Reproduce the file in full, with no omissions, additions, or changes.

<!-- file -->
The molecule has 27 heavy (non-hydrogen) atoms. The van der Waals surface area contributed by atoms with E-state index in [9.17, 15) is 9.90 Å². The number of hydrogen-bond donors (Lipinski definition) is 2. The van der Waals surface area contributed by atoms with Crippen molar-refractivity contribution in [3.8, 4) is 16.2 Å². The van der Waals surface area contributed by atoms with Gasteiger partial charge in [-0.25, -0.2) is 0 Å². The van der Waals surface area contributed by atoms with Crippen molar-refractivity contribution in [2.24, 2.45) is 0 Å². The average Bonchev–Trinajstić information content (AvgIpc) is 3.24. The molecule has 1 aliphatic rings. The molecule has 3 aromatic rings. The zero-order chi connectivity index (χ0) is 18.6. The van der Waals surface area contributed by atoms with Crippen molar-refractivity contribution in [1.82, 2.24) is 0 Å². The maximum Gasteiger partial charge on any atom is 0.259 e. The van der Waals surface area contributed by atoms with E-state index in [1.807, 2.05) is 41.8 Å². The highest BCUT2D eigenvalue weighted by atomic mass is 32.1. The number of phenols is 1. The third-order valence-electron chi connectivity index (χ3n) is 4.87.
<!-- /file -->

The molecule has 27 heavy (non-hydrogen) atoms. The van der Waals surface area contributed by atoms with E-state index in [9.17, 15) is 9.90 Å². The number of hydrogen-bond donors (Lipinski definition) is 2. The van der Waals surface area contributed by atoms with Crippen molar-refractivity contribution in [3.8, 4) is 16.2 Å². The van der Waals surface area contributed by atoms with Gasteiger partial charge in [-0.25, -0.2) is 0 Å². The van der Waals surface area contributed by atoms with Crippen molar-refractivity contribution in [2.24, 2.45) is 0 Å². The average Bonchev–Trinajstić information content (AvgIpc) is 3.24. The molecule has 1 aliphatic rings. The molecule has 3 aromatic rings. The zero-order chi connectivity index (χ0) is 18.6. The van der Waals surface area contributed by atoms with Crippen molar-refractivity contribution in [1.82, 2.24) is 0 Å². The maximum Gasteiger partial charge on any atom is 0.259 e. The van der Waals surface area contributed by atoms with E-state index in [1.807, 2.05) is 41.8 Å². The highest BCUT2D eigenvalue weighted by atomic mass is 32.1. The number of phenols is 1. The third-order valence-electron chi connectivity index (χ3n) is 4.87.